for manipulating bags. We also changed bag__contains/2 (swapped the
        arguments), and bag__remove (now semidet) to be consistent with set.m
        and map.m.

    - There are two new predicates io__tmpnam and io__remove_file,
        with semantics similar to the ANSI C functions tmpnam() and remove().

    - There are new predicates int__max_int, int__min_int, int__bits_per_int,
        char__min_char_value, and char__max_char_value, with semantics similar
        to INT_MAX, INT_MIN, (CHAR_BIT * sizeof(int)), CHAR_MIN, and CHAR_MAX
        in ANSI C (respectively).

    - We've added list__merge_and_remove_dups/4 and list__sort_and_remove_dups/4
        to complete the set of list__merge and list__sort operations.

    - We've added io__write_list/5 and io__write_list/6; these predicates write
        lists using a user-specified procedure to write the elements and separating
        the elements with a user-specified separator string.

    - We've added io__read_file/{3,4} and io__read_binary_file/{3,4} which read
        whole files (until error or eof).

    - We've added a double accumulator version of list__foldl/4 called
        list__foldl2/6, which is a convenient generalisation for accumulators
        that also do I/O. Also, we've added list__map_foldl/5, which is an
        amalgam of list__map/3 and list__foldl/4.

    - We've added a new constructor `maybe_string' to getopt's option_data
        type, for parsing optional string-valued command-line arguments.
        See library/getopt.m for details. Also added to getopt are some
        missing option-lookup predicates: getopt__lookup_accumulating_option/3
        and getopt__lookup_maybe_string_option/3.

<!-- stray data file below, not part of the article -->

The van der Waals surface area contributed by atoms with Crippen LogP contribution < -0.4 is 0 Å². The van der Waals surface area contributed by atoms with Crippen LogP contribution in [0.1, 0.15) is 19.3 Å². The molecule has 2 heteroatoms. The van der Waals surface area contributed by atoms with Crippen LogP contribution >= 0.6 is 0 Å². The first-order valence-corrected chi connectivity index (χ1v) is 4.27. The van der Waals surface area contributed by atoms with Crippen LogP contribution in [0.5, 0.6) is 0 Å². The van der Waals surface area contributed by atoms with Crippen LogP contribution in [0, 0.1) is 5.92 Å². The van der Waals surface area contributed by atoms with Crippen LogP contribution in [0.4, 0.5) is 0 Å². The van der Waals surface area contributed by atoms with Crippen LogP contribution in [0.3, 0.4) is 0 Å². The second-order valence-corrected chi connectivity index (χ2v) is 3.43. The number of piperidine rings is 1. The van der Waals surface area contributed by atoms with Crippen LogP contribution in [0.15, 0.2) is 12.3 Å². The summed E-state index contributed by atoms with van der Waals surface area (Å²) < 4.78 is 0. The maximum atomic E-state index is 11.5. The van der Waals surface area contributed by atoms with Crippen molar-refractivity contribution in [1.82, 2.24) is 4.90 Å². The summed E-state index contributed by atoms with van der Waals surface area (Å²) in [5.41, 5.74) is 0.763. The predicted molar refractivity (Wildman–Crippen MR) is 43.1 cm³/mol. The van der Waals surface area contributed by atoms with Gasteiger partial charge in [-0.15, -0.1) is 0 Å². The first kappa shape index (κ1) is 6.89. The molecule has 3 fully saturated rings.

- We've added string__foldl to the library. It has the same semantics as
        (string__to_char_list(String, Chars), list__foldl(Pred, Chars, Acc0, Acc))
        but is implemented more efficiently.

    - We've cleaned up the handling of integer division and modulus/remainder.
        Previously the semantics of `//' and `mod' were not really well defined.
        The semantics of `//' and `mod' have now been clarified and there are
        new functions `div' and `rem'. `//' truncates towards zero, and `rem'
        is remainder with respect to `//', whereas `div' truncates towards minus
        infinity, and `mod' is remainder with respect to `div'.

    - The old array.m module has been renamed bt_array.m (short for
        "backtrackable array", or "binary tree array"), and uniq_array.m
        has been renamed array.m. The interfaces of both modules have been
        extended to make them closer to each other.

        The following predicates have been added to array.m (formerly

+ array__shrink/3: this is similar to array__resize/4 except
that it's designed for cases when you only want to make an
array smaller, so you don't have to supply a filler element.

+ array__min/2, array__bounds/3: find the lower bound or both
bounds (respectively) of an array. (In this implementation,
the lower bound is always 0.)

        The following predicates have been added to bt_array.m (formerly

+ bt_array__min/2, bt_array__max/2, bt_array__size/2: find
the lower bound, upper bound and size of a bt_array

+ bt_array__in_bounds/2: check if an index is within the
bounds of a bt_array.

+ bt_array__semidet_set/4: the semidet version of bt_array__set/4.

                + bt_array__from_list/3: a replacement for bt_array__from_list/2,
which has been removed. The extra argument is the lower bound
for the new bt_array.

+ bt_array__shrink/4: analogous to array__shrink/3.

+ bt_array__resize/5: a replacement for bt_array__resize/4. There
was a design flaw in the previous interface, in that if the
array increased in bounds, the extra slots were filled with one
particular element from the old bt_array. The extra argument is
the element to use to fill these slots instead.

The Mercury distribution is available via anonymous ftp or WWW
from the following location:



There are binary distributions for sparc-sun-solaris, alpha-dec-osf,
and i386-linux, as well as the source distribution.
We may add other binary distributions as they become available.

The Mercury project's home page on the Web is <>.

The Mercury Team <>
Department of Computer Science, The University of Melbourne, Australia